Referendum on voting rights could prove to be contentious issue

Move may be one of Taoiseach Enda Kenny’s legacies after he steps down as leader

The move by the Government to hold a referendum on allowing Irish citizens abroad to vote in presidential elections marks a turning point in government policy towards the diaspora and a victory for those who have long campaigned for expatriate voting rights.

As evident from the thousands of Irish-Americans who lined the streets of Philadelphia on Sunday for the centuries-old St Patrick's Day parade, Ireland's ties with the diaspora run deep.

The country’s links with those claiming Irish heritage across the world – estimated to be as many as 70 million – is enshrined in article 2 of the Constitution. It states that “the Irish nation cherishes its special affinity with people of Irish ancestry living abroad who share its cultural identity and heritage”.

The declaration was part of the Belfast Agreement amendments to the Constitution and reflected a growing government focus on issues affecting the diaspora over the last two decades. The Irish Abroad unit in the Department of Foreign Affairs was established in the mid-2000s with the Global Irish Economic Forum and Global Irish Network being established later. In 2014 the first minister with responsibility for the diaspora was appointed.


Proposed change

Sunday’s announcement by Enda Kenny, delivered as he stood beside the memorial in Philadelphia to victims of the Famine, is likely to be one of his final major policy announcements as Taoiseach. It may also be one of his legacies when he steps down as leader of the country.

However, the issue is fraught with difficulty. While Ireland has been an outlier in terms of granting its expatriates the right to vote – more than 120 countries have some form of non-resident voting system for emigrants – the issue is highly complex.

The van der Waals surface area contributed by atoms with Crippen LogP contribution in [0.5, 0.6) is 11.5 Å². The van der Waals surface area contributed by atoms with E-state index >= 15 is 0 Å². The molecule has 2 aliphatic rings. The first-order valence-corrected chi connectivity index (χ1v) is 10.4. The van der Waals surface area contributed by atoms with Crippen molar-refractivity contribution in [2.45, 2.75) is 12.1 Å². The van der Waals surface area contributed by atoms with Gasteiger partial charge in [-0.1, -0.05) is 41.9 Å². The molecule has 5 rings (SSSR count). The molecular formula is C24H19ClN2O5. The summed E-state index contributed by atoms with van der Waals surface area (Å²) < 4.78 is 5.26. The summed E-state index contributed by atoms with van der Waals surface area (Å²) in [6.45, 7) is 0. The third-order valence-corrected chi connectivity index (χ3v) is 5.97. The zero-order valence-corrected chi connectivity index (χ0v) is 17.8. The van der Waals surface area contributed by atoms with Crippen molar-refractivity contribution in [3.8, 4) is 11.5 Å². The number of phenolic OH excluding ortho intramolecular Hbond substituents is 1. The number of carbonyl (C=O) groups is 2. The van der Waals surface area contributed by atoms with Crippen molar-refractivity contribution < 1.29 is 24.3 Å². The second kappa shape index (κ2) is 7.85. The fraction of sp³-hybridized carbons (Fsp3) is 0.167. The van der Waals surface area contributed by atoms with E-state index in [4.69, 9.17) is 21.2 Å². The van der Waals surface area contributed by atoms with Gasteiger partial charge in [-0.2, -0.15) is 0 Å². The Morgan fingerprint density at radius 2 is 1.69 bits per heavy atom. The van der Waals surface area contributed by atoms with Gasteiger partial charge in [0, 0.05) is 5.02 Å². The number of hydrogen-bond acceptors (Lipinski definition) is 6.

Will the proposed change be limited to those who have left the country within a certain time limit? British citizens, for example, lose their rights to vote in British elections once they have lived outside the country for more than 15 years.

Should people who claim Irish citizenship through their grandparents be allowed to vote in Irish elections despite having never visited the country?

The prospect of citizens living abroad having the right to vote could also have political consequences. The logic of extending the vote to those living abroad raises the prospect of presidential campaign rallies taking place outside Ireland.

It could also favour certain candidates or parties that have a strong following among the expatriate community, particularly in the United States and Britain.

Legal implications

In terms of timing, any change will not take place before the next presidential election scheduled for next year. While the Taoiseach suggested that a referendum is possible later in 2018, a longer process is equally likely.

Speaking in Philadelphia on Sunday Minister of State Joe McHugh said it was important that the discussion did not cloud next year’s presidential election. He also said the time-scale was challenging.

“We’re going to have to look at our own electoral register, our own electoral Act. Realistically the legal and practical implications are complex. However, I will continue to press for a referendum as quickly as possible after the next presidential election,” he said.

While immigrant campaigners broadly welcomed the move, some reacted with caution. Ciaran Staunton, co-founder of the Irish Lobby for Immigration Reform, noted the failure of successive governments to implement the outcomes of previous referendums, such as the 1979 vote to extend voting for Seanad elections to all university graduates.

As with previous referendums, the framing of the ballot question will be a crucial determiner of the outcome. The Taoiseach said there would be a long process of discussion to set out the terms of the referendum. That discussion will begin at the Global Irish Forum in May. After that, there could be a long road ahead.